New York Times Dining and Wine: At Eleven Madison Park, A Reinvention

Magicians Daniel White (left) and Jonathan Bayme (right) discuss thier creative process in contributing to the incorporation of tableside entertainment to the grand re-opening of Eleven Madison Park restaurant. (Kathryn Wagner)

Magicians clip

I had a great time photographing two prominent professional illusionists Dan White and Jonathan Bayme for the New York Times Dining and Wine coverage of Eleven Madison Park’s most recent reinvention. The pair of magicians teamed up to creatively consult on a distinct twist to ordering dessert: incorporating classic New York  street hustle games into a card trick which can be the crux of deciding what you will sample. From Jeff Gordinier’s article:

“The most talked about element of the Eleven Madison Park revamp is one that very few people have seen. While it would be ungracious to ruin the surprise (and downright churlish to reveal how it works), perhaps it is enough to say that one dessert course will hinge on a card trick.

The trick was inspired by the fast-talking scams, like three-card monte, that used to be a fixture of the New York streetscape. A deck of cards has been designed to incorporate the names of ingredients and the four leaves that make up the restaurant’s logo.”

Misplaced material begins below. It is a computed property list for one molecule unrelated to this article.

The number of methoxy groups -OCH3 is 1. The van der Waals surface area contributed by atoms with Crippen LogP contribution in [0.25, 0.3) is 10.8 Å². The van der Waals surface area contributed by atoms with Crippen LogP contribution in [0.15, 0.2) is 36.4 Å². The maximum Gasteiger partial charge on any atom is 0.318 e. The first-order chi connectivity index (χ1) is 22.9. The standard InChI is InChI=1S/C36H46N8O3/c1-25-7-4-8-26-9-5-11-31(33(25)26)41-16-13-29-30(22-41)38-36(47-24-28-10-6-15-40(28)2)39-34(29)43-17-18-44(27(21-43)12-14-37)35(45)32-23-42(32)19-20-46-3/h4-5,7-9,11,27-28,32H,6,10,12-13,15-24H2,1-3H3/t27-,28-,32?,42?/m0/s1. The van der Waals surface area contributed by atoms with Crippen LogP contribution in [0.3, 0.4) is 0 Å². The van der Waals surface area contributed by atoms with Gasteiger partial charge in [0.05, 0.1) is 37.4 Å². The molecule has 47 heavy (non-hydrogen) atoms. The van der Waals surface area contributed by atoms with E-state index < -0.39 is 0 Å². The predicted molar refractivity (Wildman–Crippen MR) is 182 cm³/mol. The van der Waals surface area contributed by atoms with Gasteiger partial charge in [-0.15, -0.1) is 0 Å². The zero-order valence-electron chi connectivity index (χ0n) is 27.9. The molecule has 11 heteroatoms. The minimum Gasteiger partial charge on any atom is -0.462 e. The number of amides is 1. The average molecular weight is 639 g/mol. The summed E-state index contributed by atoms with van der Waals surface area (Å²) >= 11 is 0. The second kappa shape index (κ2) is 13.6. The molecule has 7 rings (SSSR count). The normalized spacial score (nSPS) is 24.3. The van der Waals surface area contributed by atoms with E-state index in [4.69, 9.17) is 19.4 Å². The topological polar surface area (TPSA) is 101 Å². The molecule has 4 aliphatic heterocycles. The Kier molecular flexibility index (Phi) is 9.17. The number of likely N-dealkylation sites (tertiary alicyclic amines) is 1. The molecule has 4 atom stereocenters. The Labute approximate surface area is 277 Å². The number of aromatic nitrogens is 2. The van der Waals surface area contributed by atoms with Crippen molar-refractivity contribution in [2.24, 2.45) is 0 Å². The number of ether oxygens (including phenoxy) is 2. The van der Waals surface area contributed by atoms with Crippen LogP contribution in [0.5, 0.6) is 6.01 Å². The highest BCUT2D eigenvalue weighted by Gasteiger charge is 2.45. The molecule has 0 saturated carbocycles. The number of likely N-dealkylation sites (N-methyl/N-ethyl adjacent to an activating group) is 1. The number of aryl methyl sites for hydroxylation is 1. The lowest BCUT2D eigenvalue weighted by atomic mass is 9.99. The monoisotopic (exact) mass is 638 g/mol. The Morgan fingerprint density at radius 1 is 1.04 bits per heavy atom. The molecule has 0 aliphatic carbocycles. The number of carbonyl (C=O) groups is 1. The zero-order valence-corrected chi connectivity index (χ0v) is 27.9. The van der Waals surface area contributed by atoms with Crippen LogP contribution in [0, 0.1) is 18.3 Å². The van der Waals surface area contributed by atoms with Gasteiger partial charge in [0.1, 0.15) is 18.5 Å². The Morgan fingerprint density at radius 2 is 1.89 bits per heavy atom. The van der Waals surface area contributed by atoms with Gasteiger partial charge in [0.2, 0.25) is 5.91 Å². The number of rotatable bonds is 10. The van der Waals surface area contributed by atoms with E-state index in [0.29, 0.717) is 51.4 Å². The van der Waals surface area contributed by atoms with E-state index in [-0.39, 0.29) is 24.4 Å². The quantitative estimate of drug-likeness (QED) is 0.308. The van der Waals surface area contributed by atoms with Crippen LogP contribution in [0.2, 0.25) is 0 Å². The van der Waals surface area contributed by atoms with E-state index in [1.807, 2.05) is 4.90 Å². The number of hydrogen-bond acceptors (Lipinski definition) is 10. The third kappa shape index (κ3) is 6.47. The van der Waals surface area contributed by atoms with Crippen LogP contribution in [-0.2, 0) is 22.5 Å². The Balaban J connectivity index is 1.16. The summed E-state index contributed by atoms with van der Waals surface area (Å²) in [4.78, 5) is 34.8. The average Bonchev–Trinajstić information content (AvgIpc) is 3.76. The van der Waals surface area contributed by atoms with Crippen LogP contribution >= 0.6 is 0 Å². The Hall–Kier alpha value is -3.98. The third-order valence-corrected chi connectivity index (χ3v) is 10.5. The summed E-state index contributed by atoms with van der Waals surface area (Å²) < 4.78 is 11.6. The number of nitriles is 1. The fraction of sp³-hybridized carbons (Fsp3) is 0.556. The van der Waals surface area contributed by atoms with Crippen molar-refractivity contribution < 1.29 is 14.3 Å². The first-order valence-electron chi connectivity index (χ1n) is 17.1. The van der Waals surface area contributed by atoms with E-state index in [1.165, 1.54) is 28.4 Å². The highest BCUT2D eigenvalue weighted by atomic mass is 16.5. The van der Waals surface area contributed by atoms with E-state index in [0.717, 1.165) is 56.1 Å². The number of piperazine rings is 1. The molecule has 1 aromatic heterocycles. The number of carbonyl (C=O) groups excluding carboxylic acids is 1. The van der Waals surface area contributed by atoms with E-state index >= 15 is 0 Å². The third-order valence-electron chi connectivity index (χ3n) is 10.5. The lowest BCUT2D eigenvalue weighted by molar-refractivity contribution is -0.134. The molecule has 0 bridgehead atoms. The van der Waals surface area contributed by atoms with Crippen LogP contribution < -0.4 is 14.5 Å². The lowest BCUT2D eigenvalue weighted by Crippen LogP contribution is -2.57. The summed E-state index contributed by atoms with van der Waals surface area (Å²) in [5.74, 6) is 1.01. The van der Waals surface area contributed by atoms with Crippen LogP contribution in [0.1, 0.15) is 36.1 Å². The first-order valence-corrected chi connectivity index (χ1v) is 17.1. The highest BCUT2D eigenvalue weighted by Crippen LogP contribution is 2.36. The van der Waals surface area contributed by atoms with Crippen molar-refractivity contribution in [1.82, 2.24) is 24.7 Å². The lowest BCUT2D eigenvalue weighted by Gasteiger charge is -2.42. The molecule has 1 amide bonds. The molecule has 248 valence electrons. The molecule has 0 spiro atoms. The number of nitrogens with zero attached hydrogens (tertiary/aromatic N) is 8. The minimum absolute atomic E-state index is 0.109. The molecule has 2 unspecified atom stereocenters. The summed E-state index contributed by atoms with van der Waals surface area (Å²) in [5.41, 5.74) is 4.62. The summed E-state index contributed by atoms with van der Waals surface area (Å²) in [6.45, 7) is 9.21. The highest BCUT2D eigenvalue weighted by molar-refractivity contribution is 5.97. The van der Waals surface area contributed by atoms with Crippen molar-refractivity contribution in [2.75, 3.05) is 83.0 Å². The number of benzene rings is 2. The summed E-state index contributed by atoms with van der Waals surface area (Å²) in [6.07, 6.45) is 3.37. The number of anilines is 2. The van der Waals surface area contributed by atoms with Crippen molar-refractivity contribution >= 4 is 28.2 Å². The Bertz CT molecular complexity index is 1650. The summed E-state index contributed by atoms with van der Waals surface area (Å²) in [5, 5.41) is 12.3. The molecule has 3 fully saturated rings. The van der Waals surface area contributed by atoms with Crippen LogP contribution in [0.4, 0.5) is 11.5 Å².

New York Times Food Photography: Whiskey Startups are Rolling Out a Smaller Barrel Sooner

 (Kathryn Wagner)

 

As a food photographer, making images of whiskey and the new processes surrounding the aging of Whiskey was fascinating. It was a joy to once again be a photographer for The New York Times Food section. Terressentia’s process of aging and flavoring whiskey in a fraction of the time typically needed was interesting to observe and photograph. Through an ultrasonic process they influence the character and flavor of whiskeys and bourbons for private label enterprise, where the product is sold in restaurants around the East Coast. The article for the food section of the New York Times covered these processes and compared them to traditional methods of aging spirits.